My mother heard about genetic testing in her ovarian cancer support group. Sometimes cancer runs in families. Scientists have identified mutations (defects) in genes named “BRCA1” and “BRCA2” in families with hereditary breast or ovarian cancer. My mother had ovarian cancer; her mother survived both breast and colon cancer. We decided that I should look into being tested to find out whether or not I was next in line for one of these diseases.
It wasn’t like a typical visit to a doctor. There were no long personal information and medical history forms to fill out. We met in a small conference room, not an examining room. The doctor asked why I was interested in genetic testing, and I gave her a quick summary of the cancer in my family. She agreed it was worth going forward, and prepared my family tree. Each female relative was drawn with a circle; each male relative with a square. For each member of my family affected by cancer, she blackened the square or circle and noted the type of cancer. Two male relatives developed throat or lung cancer because of a lifetime of smoking. My father survived prostate cancer, which was probably not relevant for me. However, there was a straight line of relevant black circles going from my grandmother to my mother and pointing straight at me.
I decided to go ahead with the testing. I wanted all the information I could get about my cancer risks. I paid for the expensive test myself, even though insurance would probably cover it with my family history. I was worried about discrimination by health insurance companies if the result was positive. Otherwise I felt very comfortable with confidentiality. The doctor only had my name and phone number. The counseling was free of charge. I wrote the check for the test directly to the testing laboratory, and it was shipped with the blood sample.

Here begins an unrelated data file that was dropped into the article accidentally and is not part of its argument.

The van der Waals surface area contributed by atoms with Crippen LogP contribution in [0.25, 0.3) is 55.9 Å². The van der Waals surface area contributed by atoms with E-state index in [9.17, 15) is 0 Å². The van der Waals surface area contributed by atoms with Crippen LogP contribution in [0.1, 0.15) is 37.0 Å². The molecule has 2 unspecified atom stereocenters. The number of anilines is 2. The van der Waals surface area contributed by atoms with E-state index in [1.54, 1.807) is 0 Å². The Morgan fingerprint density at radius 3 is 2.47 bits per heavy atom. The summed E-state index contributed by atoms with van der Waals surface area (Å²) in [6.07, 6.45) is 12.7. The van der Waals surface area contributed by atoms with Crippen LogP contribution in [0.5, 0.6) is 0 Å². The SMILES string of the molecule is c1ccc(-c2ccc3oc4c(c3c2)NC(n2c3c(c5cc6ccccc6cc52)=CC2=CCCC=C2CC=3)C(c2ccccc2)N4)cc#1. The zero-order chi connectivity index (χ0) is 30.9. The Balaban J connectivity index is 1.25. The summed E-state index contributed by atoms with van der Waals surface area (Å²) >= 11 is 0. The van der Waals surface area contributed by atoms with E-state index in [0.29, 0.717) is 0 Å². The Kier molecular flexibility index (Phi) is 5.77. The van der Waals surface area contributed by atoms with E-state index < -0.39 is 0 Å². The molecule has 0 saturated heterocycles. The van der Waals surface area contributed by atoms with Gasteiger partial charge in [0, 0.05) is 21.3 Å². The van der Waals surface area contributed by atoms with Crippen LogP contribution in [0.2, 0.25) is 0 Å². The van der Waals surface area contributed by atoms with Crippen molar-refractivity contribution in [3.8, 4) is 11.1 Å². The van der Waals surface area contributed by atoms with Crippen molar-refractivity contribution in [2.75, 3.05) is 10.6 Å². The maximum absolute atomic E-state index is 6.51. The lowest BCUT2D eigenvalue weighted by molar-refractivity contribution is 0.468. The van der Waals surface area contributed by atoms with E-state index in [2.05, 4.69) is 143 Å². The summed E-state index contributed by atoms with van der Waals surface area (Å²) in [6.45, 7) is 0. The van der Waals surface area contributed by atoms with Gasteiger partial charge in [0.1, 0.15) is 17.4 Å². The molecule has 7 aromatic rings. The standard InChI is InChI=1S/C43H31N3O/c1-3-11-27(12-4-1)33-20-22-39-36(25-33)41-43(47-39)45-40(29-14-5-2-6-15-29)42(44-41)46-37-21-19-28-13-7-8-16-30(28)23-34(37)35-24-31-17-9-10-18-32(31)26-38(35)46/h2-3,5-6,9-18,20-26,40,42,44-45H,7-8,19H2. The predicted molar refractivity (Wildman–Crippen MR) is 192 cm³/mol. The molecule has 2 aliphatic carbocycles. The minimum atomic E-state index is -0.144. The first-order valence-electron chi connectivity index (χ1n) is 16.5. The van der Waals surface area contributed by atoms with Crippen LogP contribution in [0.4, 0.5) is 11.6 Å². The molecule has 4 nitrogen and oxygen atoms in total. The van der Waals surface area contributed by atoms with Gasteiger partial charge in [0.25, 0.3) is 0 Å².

The doctor said she’d call and make another appointment when she had the results. No matter what the results were, she wouldn’t tell me over the phone. Of course when she called to make the appointment, I tried to guess. Did she sound as if the news was good or bad? I just couldn’t tell.
The news turned out to be as good as I could hope for. “No mutation detected” in BRCA1 or BRCA2. The limitation was still there – I may have inherited an unknown genetic risk factor for cancer. But I was relieved. I didn’t have the mutation that leads to breast cancer in 50-85% of women who have it. I didn’t have to decide whether or not to have healthy breasts and ovaries removed to protect my health. I’m still careful. Most breast and ovarian cancer occurs in women with no family history of it. I do regular breast self-exams, get yearly mammograms, and have yearly ultrasounds of my ovaries. And when a test for early detection of ovarian cancer becomes available, I’ll be first in line.